Who Is Steve Murphy?
Steve Murphy is a former DEA agent involved in the successful manhunt for narcotics kingpin Pablo Escobar, and his story formed part of the backbone for the Netflix series Narcos. Murphy began his law enforcement career in his home state of West Virginia. In the mid 1980s he joined the DEA and was assigned to Miami, Florida, home to an exploding cocaine trade. In 1991 Murphy was transferred to Bogota, Colombia to track down Escobar.
Stephen Murphy was born in 1957 in Tennessee. At a young age he moved with his family to Princeton, West Virginia, where his parents, Marvin and Betty Murphy, operated a carpet store. He graduated Princeton High School in 1974 and in the fall of that year enrolled at West Virginia University. He managed a year at WVU before transferring to Bluefield State College in Bluefield, West Virginia. He graduated from the school in 1981 with a degree in criminal justice and an eye on a career in law enforcement.
Murphy’s start with the police came as a 19-year-old intern with the Bluefield Police Department. From there, he interned with the Mercer County Sherriff’s Department, before taking a full-time job as a patrolman in Norfolk, Virginia.
Early on in his career in law enforcement, Murphy developed an interest in narcotics investigations and eventually enrolled in the Drug Enforcement Administration’s (DEA) academy. Following his graduation in 1987 he was stationed in Miami, Florida, where the cocaine trade, along with gangs and a high murder rate, had consumed the city.
Murphy worked in Miami for four years, much of it undercover, before the DEA transferred him to Bogota, Colombia. At the time, Colombia was known as the center point for the world’s drug trade and a very dangerous place for DEA agents, where some had $300,000 price tags on their heads.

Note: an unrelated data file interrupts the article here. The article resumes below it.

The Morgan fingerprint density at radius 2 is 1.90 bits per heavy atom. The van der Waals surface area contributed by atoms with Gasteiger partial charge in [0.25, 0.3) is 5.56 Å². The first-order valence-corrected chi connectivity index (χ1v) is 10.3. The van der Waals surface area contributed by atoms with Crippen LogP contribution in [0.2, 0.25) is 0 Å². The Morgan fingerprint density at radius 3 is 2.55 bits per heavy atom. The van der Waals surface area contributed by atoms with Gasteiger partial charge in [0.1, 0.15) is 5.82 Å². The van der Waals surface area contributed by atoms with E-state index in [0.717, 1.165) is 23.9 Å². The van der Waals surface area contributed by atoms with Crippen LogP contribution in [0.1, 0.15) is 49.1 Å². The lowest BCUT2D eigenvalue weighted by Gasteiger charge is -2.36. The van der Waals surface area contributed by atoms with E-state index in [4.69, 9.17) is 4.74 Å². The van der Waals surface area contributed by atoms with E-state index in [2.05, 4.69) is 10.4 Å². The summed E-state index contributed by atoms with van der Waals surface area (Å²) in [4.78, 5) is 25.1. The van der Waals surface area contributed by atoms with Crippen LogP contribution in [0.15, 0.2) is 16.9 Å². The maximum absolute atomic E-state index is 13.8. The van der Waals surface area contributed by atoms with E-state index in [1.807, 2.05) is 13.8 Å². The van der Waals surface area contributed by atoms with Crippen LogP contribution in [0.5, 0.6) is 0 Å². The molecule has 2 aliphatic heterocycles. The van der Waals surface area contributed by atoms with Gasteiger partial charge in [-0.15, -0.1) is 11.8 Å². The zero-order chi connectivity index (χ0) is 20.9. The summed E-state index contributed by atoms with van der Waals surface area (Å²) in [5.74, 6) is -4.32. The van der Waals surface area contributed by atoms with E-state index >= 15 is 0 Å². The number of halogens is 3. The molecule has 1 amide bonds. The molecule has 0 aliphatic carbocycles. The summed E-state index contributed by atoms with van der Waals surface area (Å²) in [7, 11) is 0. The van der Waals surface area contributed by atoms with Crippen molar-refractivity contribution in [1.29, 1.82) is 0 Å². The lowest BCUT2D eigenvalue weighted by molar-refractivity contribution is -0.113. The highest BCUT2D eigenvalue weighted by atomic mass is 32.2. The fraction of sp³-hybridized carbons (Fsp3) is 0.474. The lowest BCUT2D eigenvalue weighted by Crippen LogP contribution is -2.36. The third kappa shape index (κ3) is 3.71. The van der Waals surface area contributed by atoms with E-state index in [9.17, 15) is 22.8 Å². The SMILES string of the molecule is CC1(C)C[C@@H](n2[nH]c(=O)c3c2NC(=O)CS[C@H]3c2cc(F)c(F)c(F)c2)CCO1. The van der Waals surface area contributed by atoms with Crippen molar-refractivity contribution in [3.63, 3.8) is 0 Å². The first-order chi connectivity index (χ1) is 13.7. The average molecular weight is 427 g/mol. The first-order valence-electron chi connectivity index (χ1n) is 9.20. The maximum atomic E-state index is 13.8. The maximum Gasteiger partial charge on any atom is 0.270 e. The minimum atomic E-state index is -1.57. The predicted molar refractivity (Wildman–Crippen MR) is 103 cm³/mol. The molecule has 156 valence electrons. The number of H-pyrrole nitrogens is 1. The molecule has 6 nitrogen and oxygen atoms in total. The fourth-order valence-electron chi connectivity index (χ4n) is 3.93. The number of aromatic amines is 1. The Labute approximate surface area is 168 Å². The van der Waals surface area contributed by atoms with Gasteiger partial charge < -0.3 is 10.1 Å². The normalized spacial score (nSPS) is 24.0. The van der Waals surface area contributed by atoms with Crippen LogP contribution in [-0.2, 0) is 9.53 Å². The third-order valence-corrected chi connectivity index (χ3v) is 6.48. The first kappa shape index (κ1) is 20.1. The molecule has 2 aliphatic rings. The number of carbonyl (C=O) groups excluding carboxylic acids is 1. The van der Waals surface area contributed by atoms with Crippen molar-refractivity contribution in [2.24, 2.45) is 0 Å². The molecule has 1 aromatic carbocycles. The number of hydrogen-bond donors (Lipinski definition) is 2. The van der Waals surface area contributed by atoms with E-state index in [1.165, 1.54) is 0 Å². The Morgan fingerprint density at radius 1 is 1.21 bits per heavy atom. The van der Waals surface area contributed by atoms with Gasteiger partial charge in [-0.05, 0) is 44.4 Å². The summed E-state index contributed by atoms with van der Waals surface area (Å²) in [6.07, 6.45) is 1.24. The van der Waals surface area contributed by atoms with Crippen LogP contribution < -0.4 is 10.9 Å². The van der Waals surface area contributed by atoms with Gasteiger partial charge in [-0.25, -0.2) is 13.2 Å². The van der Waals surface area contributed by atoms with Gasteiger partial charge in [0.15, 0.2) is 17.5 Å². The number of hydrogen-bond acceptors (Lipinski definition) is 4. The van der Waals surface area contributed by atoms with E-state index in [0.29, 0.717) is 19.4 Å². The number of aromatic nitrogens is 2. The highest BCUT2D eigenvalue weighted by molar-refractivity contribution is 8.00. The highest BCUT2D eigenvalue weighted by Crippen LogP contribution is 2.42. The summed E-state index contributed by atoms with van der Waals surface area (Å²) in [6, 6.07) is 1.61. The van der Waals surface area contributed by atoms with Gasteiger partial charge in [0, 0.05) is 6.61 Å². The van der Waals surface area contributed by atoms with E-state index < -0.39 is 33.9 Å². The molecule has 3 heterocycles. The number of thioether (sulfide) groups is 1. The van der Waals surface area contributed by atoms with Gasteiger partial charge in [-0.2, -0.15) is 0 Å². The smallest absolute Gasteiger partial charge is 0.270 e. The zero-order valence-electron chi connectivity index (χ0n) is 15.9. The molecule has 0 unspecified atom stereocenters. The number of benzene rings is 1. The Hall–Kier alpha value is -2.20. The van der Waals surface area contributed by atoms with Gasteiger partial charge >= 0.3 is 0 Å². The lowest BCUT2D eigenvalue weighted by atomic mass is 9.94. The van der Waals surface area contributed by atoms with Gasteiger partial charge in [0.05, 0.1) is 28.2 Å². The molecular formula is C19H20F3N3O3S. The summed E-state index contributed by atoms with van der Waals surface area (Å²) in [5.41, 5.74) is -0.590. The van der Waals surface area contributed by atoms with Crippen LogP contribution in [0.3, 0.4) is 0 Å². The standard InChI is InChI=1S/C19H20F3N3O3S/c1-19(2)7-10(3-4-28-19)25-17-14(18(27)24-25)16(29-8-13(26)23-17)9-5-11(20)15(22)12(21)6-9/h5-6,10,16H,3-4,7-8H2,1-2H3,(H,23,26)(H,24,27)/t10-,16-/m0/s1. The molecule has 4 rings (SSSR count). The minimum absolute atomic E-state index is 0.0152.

Tracking Pablo Escobar With Javier Pena
At the helm of Colombia’s drug trafficking monopoly was Pablo Escobar, head of the dangerous Medellín Cartel. Rich — he had an estimated net worth of $30 billion — and brazen, Escobar used terror to influence Colombian politics towards a no-extradition clause and to grant amnesty to drug barons in exchange for giving up the drug trade. His terror campaign claimed the lives of politicians, civil servants, journalists and ordinary citizens.
Teaming with fellow DEA agent Javier Pena, Murphy worked the Colombian landscape carefully to cultivate informants and track down leads for the Colombian National Police (CNP).
When the origin of Escobar’s wealth became an issue of public debate, the U.S. increased pressure on Colombia to extradite him, and in 1991 Escobar surrendered to the government. But in true Escobar fashion, his prison was one of his own construction, and it came complete with luxury accommodations.
In June 1992, Escobar escaped the prison, setting off one of the world’s largest manhunts. More than 600 CNP, as well as Navy SEALs, scoured the country for him. Murphy and Pena were also a part of the search.
The hunt came to conclusion on December 2, 1993, when the CNP shot Escobar dead in Medellin. Murphy was on hand for the final capture. After about 18 months on the job in Colombia, Murphy returned to the United States in June 1994.
In 2015, Murphy and Pena’s manhunt and capture of Pablo Escobar served as part of the backbone to the Netflix series Narcos, which tells the story of Escobar’s rise and fall. Both Murphy and Pena, have traveled around the world to speak about their time in Colombia and worked as consultants on the show.
Wife and Daughters
Murphy and his wife Connie have two daughters whom they adopted as babies in Bogotá and Medellín. In 2014, the couple took their daughters back to visit Colombia for the first time since leaving the country. Murphy said they prepared the girls for machine guns, soldiers and danger on every corner. Instead, “we were pleasantly surprised by how modernized it was. It felt safe,” he told The Economist magazine.
In the show Narcos, the couple was portrayed with just one daughter, whom Connie — fed up with Colombia — took abruptly with her back to the United States. In real life, Connie stayed at their home in Bogota while Murphy hunted down Escobar.
In 1994, Murphy transferred back to the United States, where he continued his work with the DEA until his retirement in 2013. Today, Murphy heads a law-enforcement consulting firm he started. He lives with his wife in the Washington, D.C., area.
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